As per the definition Criminal Contempt can be said to be any act of publication which can be through words or written which can be through signs and invisible representation as well which is in the nature of ‘scandalizing or lowering down the authority of any court’. Therefore it’s the words ‘scandalising’ and ‘lowering down the authority of any court’ which is prone to misuse because of its wide ambit and time and again courts have tried to interpret of what all acts will come under this terminologies and in many such scenarios it has amounted to gross injustice has the Courts have infringed the fundamental right of speech and expression. In the case of DC Saxena v Hon’ble The Chief Justice of India[11] it was held that acts such publications which are defamatory in nature[12] as against a judge or any judicial institutions[13] will be regarded as acts lowering the authority of Courts. For the purpose of making sure that the Courts doesn’t hinder with the fundamental right of freedom of speech an amendment was introduced in the said act in the year 2006 wherein Section 13 came into existence which states that there must be presence of certain circumstances which would ensure that the case would not fall under contempt of court. Firstly, if the contempt considerably interferes with the course of justice and secondly that there must be a justification of truth with the act done which must be in the interest of public and the reason for initiating the defence must also be bona fide by nature.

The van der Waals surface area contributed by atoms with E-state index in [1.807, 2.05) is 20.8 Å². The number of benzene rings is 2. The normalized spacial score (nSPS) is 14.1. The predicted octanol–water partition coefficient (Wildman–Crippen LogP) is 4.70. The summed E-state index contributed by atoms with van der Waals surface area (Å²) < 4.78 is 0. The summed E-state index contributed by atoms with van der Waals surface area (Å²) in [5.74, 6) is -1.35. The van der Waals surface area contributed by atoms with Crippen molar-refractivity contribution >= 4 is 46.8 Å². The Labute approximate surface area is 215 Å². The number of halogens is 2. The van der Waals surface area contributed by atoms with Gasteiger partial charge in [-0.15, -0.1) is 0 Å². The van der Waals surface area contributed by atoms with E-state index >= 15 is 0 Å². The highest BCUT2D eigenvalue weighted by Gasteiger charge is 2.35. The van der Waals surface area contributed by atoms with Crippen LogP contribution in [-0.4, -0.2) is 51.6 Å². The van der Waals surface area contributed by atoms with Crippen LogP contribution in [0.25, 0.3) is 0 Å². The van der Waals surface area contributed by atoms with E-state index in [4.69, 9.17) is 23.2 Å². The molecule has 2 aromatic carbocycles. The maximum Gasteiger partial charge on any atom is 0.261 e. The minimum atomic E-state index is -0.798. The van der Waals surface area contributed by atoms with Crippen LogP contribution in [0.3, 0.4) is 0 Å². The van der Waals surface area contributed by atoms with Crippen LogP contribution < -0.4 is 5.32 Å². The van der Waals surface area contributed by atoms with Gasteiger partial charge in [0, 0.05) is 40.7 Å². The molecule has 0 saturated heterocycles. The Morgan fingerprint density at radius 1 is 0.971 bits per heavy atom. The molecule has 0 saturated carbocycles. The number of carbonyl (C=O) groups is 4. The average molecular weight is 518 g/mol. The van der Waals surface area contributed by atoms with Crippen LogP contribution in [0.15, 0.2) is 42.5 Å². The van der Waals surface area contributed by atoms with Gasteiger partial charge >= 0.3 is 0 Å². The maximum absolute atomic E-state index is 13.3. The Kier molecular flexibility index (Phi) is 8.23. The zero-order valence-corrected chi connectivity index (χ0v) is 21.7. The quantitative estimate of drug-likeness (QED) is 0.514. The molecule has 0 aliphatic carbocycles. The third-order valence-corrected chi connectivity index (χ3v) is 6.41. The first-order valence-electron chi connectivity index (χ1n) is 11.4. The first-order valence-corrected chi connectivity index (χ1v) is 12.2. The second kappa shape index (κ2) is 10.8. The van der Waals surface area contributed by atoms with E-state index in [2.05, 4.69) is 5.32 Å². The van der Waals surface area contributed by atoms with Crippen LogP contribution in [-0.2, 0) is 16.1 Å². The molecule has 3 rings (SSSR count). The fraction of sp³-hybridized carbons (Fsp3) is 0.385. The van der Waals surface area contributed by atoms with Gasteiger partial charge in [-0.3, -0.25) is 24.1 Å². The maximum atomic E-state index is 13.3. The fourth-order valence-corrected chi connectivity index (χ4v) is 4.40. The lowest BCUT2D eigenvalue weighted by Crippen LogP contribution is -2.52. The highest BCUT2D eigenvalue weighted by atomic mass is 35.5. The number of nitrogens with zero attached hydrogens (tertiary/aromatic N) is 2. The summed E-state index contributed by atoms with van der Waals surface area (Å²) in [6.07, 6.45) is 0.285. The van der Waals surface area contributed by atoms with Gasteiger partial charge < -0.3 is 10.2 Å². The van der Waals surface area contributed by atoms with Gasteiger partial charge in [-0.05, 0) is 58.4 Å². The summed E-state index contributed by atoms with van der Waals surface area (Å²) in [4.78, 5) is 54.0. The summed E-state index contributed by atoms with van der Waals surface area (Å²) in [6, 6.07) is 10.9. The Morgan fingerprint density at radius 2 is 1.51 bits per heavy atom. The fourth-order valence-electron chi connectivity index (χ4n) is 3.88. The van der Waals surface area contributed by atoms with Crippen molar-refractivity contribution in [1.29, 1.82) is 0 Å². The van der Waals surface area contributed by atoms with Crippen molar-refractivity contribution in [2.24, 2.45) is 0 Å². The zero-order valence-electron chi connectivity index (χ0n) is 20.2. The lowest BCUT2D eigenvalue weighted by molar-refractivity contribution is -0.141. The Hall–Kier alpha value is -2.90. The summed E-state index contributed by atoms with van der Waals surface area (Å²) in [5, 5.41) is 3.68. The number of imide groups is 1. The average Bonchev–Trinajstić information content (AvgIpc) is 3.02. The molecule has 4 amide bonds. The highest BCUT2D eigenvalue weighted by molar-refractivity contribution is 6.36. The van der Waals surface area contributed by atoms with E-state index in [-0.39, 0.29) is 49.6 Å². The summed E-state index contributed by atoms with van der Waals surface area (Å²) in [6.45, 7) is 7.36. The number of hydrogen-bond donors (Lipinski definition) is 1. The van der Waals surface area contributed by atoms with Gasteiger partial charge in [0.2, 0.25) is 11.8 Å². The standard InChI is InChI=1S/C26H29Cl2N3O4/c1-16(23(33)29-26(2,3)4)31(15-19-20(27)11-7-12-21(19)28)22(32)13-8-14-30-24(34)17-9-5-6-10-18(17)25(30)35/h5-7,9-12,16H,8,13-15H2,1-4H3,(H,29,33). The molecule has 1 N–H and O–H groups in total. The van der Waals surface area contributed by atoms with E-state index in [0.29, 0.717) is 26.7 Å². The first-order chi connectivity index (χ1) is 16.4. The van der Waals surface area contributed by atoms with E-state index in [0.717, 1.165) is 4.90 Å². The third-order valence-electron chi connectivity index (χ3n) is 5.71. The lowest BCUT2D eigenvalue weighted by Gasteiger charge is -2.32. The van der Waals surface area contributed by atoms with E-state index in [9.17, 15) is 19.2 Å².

Loopholes in Indian Justice System

Now, Indian Judiciary is in a constant attempt of maintaining a favourable public perception[14] as a result of which it has been mixing up the line between defaming a particular judge and contempt of court. Therefore, the law on criminal contempt is suffering from several loopholes which this research is going to address one by one. The first loophole is regarding his disability in drawing a distinction between defamation and contempt proceedings as a result of the ambiguity in its terminologies.

  1. Disability in distinguishing which are contempt proceedings.